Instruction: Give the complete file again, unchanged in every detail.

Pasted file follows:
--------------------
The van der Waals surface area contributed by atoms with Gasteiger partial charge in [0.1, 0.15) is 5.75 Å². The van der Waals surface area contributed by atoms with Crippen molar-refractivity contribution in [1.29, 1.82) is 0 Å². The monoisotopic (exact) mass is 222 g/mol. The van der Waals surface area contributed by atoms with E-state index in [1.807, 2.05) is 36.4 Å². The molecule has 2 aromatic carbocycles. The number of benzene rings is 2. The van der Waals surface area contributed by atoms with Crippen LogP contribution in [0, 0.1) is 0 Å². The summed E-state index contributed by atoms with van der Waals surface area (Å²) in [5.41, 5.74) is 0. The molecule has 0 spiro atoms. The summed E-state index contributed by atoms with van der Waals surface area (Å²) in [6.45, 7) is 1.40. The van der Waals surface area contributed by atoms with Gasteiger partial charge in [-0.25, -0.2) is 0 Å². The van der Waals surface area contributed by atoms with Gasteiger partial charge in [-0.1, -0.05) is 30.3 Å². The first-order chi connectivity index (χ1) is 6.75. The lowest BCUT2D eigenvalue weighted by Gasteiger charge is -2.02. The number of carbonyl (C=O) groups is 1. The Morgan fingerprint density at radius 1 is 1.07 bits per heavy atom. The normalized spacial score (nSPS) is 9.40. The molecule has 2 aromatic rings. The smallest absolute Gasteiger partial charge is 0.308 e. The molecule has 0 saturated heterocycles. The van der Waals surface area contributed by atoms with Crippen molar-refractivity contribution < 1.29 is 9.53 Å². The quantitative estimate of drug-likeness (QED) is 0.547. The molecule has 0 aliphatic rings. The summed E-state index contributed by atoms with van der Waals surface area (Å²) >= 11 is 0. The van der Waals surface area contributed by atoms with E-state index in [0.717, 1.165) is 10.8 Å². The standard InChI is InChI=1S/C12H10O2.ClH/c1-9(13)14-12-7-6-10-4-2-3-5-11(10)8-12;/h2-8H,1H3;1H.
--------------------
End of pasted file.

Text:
The van der Waals surface area contributed by atoms with Gasteiger partial charge in [0.1, 0.15) is 5.75 Å². The van der Waals surface area contributed by atoms with Crippen molar-refractivity contribution in [1.29, 1.82) is 0 Å². The monoisotopic (exact) mass is 222 g/mol. The van der Waals surface area contributed by atoms with E-state index in [1.807, 2.05) is 36.4 Å². The molecule has 2 aromatic carbocycles. The number of benzene rings is 2. The van der Waals surface area contributed by atoms with Crippen LogP contribution in [0, 0.1) is 0 Å². The summed E-state index contributed by atoms with van der Waals surface area (Å²) in [5.41, 5.74) is 0. The molecule has 0 spiro atoms. The summed E-state index contributed by atoms with van der Waals surface area (Å²) in [6.45, 7) is 1.40. The van der Waals surface area contributed by atoms with Gasteiger partial charge in [-0.25, -0.2) is 0 Å². The van der Waals surface area contributed by atoms with Gasteiger partial charge in [-0.1, -0.05) is 30.3 Å². The first-order chi connectivity index (χ1) is 6.75. The lowest BCUT2D eigenvalue weighted by Gasteiger charge is -2.02. The number of carbonyl (C=O) groups is 1. The Morgan fingerprint density at radius 1 is 1.07 bits per heavy atom. The normalized spacial score (nSPS) is 9.40. The molecule has 2 aromatic rings. The smallest absolute Gasteiger partial charge is 0.308 e. The molecule has 0 saturated heterocycles. The van der Waals surface area contributed by atoms with Crippen molar-refractivity contribution < 1.29 is 9.53 Å². The quantitative estimate of drug-likeness (QED) is 0.547. The molecule has 0 aliphatic rings. The summed E-state index contributed by atoms with van der Waals surface area (Å²) >= 11 is 0. The van der Waals surface area contributed by atoms with E-state index in [0.717, 1.165) is 10.8 Å². The standard InChI is InChI=1S/C12H10O2.ClH/c1-9(13)14-12-7-6-10-4-2-3-5-11(10)8-12;/h2-8H,1H3;1H.